Sunday, 20 November 2011

the rhythm of life

I know it's been a while.  Believe me, this blog is not the only thing that's languishing unattended at the moment.  Don't be alarmed, this isn't a post about being busy.  We're all busy.  You don't need to know how busy I am.  You're probably busy and you've popped off for a bit of blog-browsing for a bit of downtime, not to read a list of things other people need to be doing.  I imagine you've got your own list.


I've been thinking about how the years seem to develop their own kind of personal rhythm (now I type it, it looks like a typo), beyond the usual Christmas, Easter, summer holidays routine that's imposed upon us.  I started to think about this when I read a 'top tip for surviving Christmas' in one of those interminable lists that magazine editors foist upon us this time of year because all the writers, editors and magazine folk are working on their spring issues and started thinking about Christmas in July.

The 'top tip' was, and I quote 'have Christmas when you want to have Christmas'.  I think the list had been made up from readers' suggestions.  The blurb underneath the suggestion explained how you could, actually, have Christmas whenever you liked.  Now, is this a sign of sanity or complete madness?

In our house, we have 3 birthdays in October and November, with the last one, exactly a month and a week before Christmas day.  Every year this results in a great deal of entertainment, joviality, happiness and the accompanying festive panic directly afterwards.  I'm aware that others are planning Christmas and have been doing so since the school term started.  I think about it and then tell myself that it's OK, I can think about it after E's birthday. 

Today is the day after E's birthday.  I find myself ahead of the game.  I have bought 6 Christmas presents, including one for myself.  I feel organised.  The alternative would be to have our Christmas in March - I don't think it would be quite the same with a view of daffodils in the garden.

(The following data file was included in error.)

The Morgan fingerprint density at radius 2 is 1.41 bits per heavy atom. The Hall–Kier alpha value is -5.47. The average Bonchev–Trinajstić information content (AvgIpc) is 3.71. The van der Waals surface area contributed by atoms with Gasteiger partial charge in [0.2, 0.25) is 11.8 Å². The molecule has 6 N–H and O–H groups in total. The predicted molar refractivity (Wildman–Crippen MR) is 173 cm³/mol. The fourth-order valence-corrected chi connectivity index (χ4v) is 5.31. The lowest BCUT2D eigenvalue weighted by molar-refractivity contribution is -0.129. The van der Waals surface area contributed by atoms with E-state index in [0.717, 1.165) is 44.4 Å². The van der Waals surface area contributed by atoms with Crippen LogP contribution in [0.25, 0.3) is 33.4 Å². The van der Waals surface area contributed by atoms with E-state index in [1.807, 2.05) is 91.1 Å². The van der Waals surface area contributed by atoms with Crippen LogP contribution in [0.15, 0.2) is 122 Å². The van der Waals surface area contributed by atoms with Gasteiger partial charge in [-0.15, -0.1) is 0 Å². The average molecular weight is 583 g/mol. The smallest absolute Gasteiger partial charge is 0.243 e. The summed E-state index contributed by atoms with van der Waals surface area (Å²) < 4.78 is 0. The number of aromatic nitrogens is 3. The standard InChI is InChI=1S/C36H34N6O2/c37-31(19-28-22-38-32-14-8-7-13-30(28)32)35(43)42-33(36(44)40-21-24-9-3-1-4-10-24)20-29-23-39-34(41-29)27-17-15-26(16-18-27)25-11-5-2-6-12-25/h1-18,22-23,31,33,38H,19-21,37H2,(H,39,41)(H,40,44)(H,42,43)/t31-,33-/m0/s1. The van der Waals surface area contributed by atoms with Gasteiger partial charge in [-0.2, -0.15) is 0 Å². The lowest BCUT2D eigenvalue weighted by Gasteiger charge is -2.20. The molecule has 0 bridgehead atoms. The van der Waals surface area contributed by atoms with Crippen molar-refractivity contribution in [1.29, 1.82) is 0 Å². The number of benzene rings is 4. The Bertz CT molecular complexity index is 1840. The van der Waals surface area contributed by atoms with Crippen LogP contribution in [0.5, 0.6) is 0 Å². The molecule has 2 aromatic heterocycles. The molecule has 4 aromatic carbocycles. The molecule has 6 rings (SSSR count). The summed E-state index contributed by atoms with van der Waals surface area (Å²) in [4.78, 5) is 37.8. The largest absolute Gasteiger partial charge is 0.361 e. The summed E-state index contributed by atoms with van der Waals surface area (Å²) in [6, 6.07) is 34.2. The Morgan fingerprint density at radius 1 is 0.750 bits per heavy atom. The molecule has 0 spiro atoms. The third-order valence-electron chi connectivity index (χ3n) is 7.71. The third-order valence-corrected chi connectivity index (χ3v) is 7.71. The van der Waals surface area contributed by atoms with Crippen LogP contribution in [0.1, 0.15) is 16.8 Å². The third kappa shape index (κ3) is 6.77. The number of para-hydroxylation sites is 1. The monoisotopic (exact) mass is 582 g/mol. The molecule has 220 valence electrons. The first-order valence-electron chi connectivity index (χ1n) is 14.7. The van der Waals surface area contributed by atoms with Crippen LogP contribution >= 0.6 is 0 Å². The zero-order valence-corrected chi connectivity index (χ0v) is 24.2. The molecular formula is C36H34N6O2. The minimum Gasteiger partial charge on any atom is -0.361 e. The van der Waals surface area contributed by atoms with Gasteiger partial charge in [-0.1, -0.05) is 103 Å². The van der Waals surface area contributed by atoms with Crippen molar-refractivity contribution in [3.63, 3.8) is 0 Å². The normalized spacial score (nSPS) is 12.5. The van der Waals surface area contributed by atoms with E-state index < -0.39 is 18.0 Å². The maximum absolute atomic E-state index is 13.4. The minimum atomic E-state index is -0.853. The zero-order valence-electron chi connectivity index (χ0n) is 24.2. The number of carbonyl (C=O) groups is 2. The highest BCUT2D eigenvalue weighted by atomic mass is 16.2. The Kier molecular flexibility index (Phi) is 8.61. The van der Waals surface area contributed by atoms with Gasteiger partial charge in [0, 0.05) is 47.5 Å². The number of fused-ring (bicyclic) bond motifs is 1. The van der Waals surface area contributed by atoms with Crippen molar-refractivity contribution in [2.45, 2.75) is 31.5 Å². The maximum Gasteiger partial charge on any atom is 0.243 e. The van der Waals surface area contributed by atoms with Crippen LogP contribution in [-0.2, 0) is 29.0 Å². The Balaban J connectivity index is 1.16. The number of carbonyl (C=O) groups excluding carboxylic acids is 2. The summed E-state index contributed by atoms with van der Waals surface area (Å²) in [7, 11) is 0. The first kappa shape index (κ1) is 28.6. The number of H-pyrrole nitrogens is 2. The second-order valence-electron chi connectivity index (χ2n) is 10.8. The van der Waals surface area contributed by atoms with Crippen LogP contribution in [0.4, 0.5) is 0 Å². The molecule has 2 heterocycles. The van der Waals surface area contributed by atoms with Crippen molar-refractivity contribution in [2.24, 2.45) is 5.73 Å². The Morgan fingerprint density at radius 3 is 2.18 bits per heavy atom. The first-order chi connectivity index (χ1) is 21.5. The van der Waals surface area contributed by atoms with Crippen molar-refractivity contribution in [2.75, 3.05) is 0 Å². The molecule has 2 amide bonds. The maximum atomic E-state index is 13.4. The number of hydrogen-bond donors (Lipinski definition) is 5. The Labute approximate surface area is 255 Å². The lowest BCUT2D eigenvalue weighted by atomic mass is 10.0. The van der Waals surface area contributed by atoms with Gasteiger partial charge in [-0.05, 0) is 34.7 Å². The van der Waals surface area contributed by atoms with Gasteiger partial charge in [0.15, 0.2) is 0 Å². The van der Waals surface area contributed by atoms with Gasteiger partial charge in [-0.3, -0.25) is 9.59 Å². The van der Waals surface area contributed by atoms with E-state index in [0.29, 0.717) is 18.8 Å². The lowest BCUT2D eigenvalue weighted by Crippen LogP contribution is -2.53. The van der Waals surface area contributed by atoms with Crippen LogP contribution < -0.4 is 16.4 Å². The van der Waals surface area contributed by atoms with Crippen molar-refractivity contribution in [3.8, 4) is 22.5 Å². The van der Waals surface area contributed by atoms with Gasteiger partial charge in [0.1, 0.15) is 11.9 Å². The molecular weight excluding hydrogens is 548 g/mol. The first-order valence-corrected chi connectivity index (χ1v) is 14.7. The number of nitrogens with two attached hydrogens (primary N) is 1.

My year goes something like this....

January - make resolutions, don't keep them, sit on the sofa quite a lot

February - think about doing something useful in the garden

March - do something vaguely useful in the garden, look forward to the end of the football season

April - decide to start doing some exercise, wonder what the point of Easter eggs is and wouldn't we all like a proper chocolate bar instead

May - do a bit of exercise, give up after a couple of weeks

June - flop after finishing college for the year

July - wonder what to do with the kids in the summer holidays

August - enjoy not doing very much in the summer holidays (although 2012 will be a pain as I'll have to look as if I'm interested in the Olympics)

September - get excited about going back to college, think about new boots

October - wear new boots when it's still too warm and enjoy the birthday season

November - demand a fire every night, wish I'd done more exercise in the longer days

December - think about getting more organised for Christmas next year

On another matter,  I heard this great programme about Malmesbury, The Philosophy Town this morning. 


Sarah said...

There would be chaos if we switched the dates of Xmas around. As things can get rather disorganised through the year, it does help to have these fixed dates to bring back a little order, and have things to look forward, and pointers to know where we are.

Are you studying philosophy?

projectforty said...

Hi Sarah

No, Fine Art but find myself contemplating all sorts of questions of great importance and significance. I was just amazed to hear Malmesbury on the radio and for such a high-falutin' thing!

Only Me said...

I agree, tis true that each years seems to develop its own personal rhythm - its good to have rhythm. I trundle along life's path knowing what to expect as each season changes - annual half term trip to the Island of Wight, sunny summer walks along the river and cosy nights by the fire in November and Mr B cooking the turkey on Christmas day.

hausfrau said...

Well it was worth waiting for you to post: a perfectly understandable summary of the year!
I CAN'T leave contemplation of Christmas until after Youngest's birthday, only the decorating. She came 9 days before Christmas - which at least resulted in a tradition of Christmas lunch being cooked by Husband - but is otherwise not clever.
I only heard a little of The Philosophy Town and haven't yet got to the i-player... one day!